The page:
Becoming a caregiver

Transcript

From a pretty early age of four and a half, I’ve lived and been surrounded in an environment where family caregiving is just something that was always normal. So I guess I started as a caregiver when I was five, and by that I mean the experience of watching family deal with a severe brain injury was something that has always been around me. When I was a young lad, I would be sent into my mother’s room at the time whenever she was getting worked up or anxious. Looking back now, I think I understand why, and I think that’s why I say my caregiving days started at that time, because even though I didn’t know it then, what I was doing –or what the thought was—is that for whatever reason I could calm her down. And so my maternal grandparents would, like I said, send me into her room whenever she was getting worked up or anxious and, and for whatever reason it calmed her down.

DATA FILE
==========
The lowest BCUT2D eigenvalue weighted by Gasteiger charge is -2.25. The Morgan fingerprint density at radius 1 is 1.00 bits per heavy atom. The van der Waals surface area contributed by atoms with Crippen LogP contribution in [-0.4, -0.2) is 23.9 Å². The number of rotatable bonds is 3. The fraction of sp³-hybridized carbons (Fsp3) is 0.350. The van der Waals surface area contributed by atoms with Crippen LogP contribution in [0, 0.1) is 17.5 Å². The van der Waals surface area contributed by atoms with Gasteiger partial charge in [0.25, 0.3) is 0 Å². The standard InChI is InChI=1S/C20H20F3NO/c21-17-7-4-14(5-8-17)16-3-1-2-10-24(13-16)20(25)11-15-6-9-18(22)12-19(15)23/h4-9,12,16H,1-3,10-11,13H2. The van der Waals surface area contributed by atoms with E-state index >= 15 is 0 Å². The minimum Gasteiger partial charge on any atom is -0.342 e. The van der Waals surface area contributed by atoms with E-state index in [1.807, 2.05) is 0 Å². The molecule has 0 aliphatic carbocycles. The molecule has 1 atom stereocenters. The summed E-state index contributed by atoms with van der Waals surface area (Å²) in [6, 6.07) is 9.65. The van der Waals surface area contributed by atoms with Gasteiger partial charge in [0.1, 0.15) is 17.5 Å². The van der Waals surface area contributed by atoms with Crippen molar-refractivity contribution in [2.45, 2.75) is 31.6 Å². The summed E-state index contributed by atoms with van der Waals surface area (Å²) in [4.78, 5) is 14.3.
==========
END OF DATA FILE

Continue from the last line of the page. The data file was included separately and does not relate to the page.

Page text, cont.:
As the older I got and the more we lived with the trials and tribulations of her illness, I was actively involved wherever I could be, because I wanted to be. And even through university, every opportunity I could get to offer respite to my grandparents, I would.  And really, [it] wasn’t until I finished my education or my first whack of education, that I then became ‘weekend respite’, or ‘vacation respite’ for—at the time—my grandparents. As they got progressively older and my mother’s condition changed, they were less able to provide some of the basic ADL support that she needed, whereas I had finished schooling in therapy. So, I was able to step into that role on a more formal basis. I guess when my grandfather passed away, that was […] our acute crisis in our family caregiving set up, because my grandmother couldn’t do it on her own, and my mom’s needs were such that we had to have a better plan in place.

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